RED-BREASTED MERGANSER(Mergus serrator) – (See images below)
DESCRIPTION: The Red-breasted Merganser is a diving duck . In addition to the reddish-brown streaked breast in the drake, the red color is also found in its bill, eyes and legs. The head is dark green with a tuft. There is a large white neckband, and another white band than runs along the body. The first section of the wings is also white. The back is black, and the sides are grey. Under parts are white. Adult females and non-breeding males have a brown head and a greyish body. The bill and legs are red-orange. This duck measures around 60 cm (24 inches) long.
NAME: The name ‘Merganser’ is the contraction of ‘mergus’, which refers to an unspecified water bird, and ‘anser’, which means ‘goose’. The Latin name ‘Serrator’ refers to the bird’s bill serrated edges, which help them hold their slippery fish prey.
HABITAT: Boreal forest wetlands, coastal areas.
DIET: Mostly fish and fish eggs, sometimes crustaceans.
NESTING: This species of merganser will nest on the ground as opposed to other merganser species, which nest in cavities. The nest is placed in a sheltered location in a marsh or on a rocky shore, or on an islet. The number of eggs laid can vary from three to a dozen, and they are dark green. They are incubated by the female. The ducklings can feed themselves not long after hatching.
DISTRIBUTION:  This duck species breeds across most of Canada except for the south west, Alaska, northern Europe and Asia. It is a permanent resident in Iceland and the UK, and migrates along the coasts of Canada, the USA, Europe, China and Japan for the winter. Some vagrants have been able to reach Hawaii. (See note below on bird vagrancy.)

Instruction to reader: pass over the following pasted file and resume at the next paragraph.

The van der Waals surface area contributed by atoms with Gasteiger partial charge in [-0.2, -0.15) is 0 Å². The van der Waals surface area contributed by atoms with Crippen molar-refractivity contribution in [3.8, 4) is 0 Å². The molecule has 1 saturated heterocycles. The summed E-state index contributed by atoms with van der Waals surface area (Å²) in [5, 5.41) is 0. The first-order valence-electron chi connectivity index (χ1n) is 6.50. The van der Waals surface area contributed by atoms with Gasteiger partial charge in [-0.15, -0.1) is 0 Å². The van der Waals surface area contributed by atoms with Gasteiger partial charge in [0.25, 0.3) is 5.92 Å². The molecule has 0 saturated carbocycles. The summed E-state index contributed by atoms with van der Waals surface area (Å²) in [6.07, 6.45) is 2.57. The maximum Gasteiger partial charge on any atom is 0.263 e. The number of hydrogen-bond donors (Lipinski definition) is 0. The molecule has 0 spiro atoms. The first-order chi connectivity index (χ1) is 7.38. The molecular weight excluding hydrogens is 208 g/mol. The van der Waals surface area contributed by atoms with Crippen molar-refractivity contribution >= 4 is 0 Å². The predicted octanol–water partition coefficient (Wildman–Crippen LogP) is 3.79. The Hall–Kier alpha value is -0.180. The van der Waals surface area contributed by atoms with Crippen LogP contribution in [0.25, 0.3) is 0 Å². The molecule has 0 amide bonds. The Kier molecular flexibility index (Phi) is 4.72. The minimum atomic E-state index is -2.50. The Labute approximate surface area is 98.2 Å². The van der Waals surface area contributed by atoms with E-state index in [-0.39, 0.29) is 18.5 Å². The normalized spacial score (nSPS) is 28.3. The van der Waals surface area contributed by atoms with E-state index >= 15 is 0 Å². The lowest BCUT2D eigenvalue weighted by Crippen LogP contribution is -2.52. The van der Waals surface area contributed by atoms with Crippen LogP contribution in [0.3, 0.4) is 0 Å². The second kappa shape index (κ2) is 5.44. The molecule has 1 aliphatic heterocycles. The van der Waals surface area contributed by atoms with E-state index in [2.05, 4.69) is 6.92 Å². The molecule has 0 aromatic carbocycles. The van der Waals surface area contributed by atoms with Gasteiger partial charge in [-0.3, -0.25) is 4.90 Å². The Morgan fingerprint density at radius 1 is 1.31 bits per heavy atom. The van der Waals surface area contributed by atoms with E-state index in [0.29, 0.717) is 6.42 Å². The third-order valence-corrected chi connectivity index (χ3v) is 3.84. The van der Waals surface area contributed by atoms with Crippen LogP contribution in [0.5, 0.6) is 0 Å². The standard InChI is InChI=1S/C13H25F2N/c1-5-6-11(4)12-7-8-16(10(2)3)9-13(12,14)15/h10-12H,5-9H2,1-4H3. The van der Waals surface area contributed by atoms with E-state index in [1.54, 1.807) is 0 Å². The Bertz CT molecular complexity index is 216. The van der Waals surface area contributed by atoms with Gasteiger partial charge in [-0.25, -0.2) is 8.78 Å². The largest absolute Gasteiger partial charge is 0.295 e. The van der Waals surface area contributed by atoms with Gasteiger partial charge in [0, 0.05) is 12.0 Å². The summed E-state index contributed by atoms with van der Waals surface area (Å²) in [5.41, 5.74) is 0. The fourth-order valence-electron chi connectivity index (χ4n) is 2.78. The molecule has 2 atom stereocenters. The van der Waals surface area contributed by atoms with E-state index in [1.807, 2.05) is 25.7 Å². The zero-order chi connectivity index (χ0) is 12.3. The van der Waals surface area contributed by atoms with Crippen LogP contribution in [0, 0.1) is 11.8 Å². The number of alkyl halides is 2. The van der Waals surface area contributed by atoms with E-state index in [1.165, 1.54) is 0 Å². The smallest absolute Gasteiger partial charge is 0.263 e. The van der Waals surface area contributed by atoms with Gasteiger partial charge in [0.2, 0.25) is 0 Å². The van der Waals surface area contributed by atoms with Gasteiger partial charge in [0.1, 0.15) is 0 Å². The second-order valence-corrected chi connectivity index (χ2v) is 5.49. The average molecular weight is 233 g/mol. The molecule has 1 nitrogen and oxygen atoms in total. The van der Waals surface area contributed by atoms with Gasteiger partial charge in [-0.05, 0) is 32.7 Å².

Distribution map:
ON PEI: The red-breasted merganser breeds on PEI, and is a year-round resident. It is fairly common to very common, depending on the seasons and the years.

CONSERVATION: The population of this merganser appears stable and the species is currently not at risk.
NOTES: Air Speed Record: a red-breasted merganser broke the speed record for a flying bird while being pursued by an airplane, at 100 mph. The previous record was apparently 72 mph for a Canvasback. (Ducks Unlimited, ‘The Need for Speed’, 2007)
Vagrancy: In biology this means an animal going way outside its normal range. For birds, this can happen when there are storms and they get blown off course. On other times, the bird simply wanders in a different direction than usual. Here’s an article about vagrancy in birds.
SIMILAR SPECIES: Common Merganser, Hooded Merganser
REFERENCES: (Maritimes Breeding Bird Atlas)

Red-breasted Merganser, drake – Keyport, NJ – Jan. 31, 2009 – Peter Massas
Red-breasted merganser drake, Keyport,
NJ, by Peter Massas
Red-breasted Merganser, female – Ottawa, ON – Oct. 22, 2014 – D. Gordon E. Robertson
Red-breasted merganser female, ON
by D. Gordon E. Robertson
Red-breasted Merganser, juvenile – Florida – Mar. 9, 2011 – D. Gordon E. Robertson
Red-breasted merganser juvenile, FL
by D. Gordon E. Robertson